Are you the subject of an IRS audit? The answer for most Americans is no, even for those who earn more than the average American worker. A recent study has shown that audits are more common for the poorest among the poor than for the rest of us. In fact, the rate of auditing for them is five times higher than it is for the majority of the American population.
The Transactional Records Access Clearinghouse (TRAC) reported that 660,000 audits were conducted by the IRS in the last year; 370,000 of those audits targeted taxpayers at the lowest tax brackets, who also claimed the Earned Income Tax Credit, which was meant to provide them with relief and was only available to those earning less than $30,000 per year. This is a five-fold higher audit rate than for any other tax bracket.
In addition, the report noted that more than half of the audits on low-income taxpayers were completed on people with low incomes who had “claimed an anti-poverty earned tax credit to offset tax otherwise due on… gross revenues less than $25,000.”
Taxpayers who earned $200,000 to $1 million last year had only a third of the chance of being audited as those in lower tax brackets. Only 4.5 of every 1,000 returns from wealthy taxpayers were audited, compared to 13 of 1,000 low-income taxpayer returns. The rate drops even further when higher tax brackets are considered. TRAC stated that the “IRS had 617,505 millionaire returns that could be audited in FY 2021.” There were only 13,725 millionaire audits in 2017, so more than 600,000 millionaire returns weren't audited.
This begs the question: Why is this happening in this manner? The IRS is concerned about someone who earns less in a year than a wealthy taxpayer makes in one day or one large transaction?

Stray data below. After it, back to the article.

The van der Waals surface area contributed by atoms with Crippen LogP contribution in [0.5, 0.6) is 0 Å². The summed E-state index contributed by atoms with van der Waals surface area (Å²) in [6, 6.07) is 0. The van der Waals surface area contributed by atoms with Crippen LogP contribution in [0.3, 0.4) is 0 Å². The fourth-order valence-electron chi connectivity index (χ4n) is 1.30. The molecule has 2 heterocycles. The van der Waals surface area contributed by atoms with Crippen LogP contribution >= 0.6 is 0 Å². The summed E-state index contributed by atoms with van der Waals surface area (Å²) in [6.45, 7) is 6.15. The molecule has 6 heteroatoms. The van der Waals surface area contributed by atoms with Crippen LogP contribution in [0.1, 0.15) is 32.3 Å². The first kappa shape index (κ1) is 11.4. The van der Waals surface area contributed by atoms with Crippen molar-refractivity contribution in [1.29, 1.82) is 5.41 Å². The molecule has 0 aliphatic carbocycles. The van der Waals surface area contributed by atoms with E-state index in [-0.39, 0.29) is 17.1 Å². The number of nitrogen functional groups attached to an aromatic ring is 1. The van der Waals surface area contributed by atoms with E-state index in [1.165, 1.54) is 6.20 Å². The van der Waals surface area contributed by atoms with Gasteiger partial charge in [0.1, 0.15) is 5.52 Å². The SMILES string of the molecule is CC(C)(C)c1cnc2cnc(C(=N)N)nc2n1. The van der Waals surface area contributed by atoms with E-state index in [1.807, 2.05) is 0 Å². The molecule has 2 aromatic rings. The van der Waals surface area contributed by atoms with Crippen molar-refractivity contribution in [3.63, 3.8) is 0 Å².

They don't. It all boils down to laziness, as others have pointed out.
The IRS is required by law to perform so many audits each year. However, not all audits require the same amount of time or effort. Taxpayer returns that contain incomes exceeding $200,000 tend to be more complex than those from lower tax brackets. This means that deeper and more lasting investigations are necessary. Audits of those in lower tax brackets often have fewer deductions or rules that the IRS applies, which makes them more convenient for the tax agency.
According to TRAC, this fact, in addition to the high number of low-income audits, “raises profound questions.” However, the group pointed out that this is not a new concept. TRAC stated that the IRS was performing the same type of disproportionate auditing as it did 20 years ago. There was a greater likelihood then that the IRS would audit the poor than the wealthy.
This isn't the only problem that President Joe Biden's IRS is facing at the moment. Most people will recall that the Biden Administration suggested that the IRS start keeping track of bank accounts and owners holding $10,000 or more within a single year. All transactions exceeding $600 must be reported to the IRS. This was resisted by citizens of all walks of society, forcing it to be almost immediately dropped.
The IRS announced last month that they would launch a new online program in which all users will have to submit biometric and facial-recognition data to gain access to their online accounts. This, too, was quickly canceled, or, at the very least, delayed due to overwhelming opposition.
Biden's IRS, like all his other efforts, is failing miserably. We hope that in November, new leadership will be brought on the scene to force the agency to do its job properly–to start doing it right.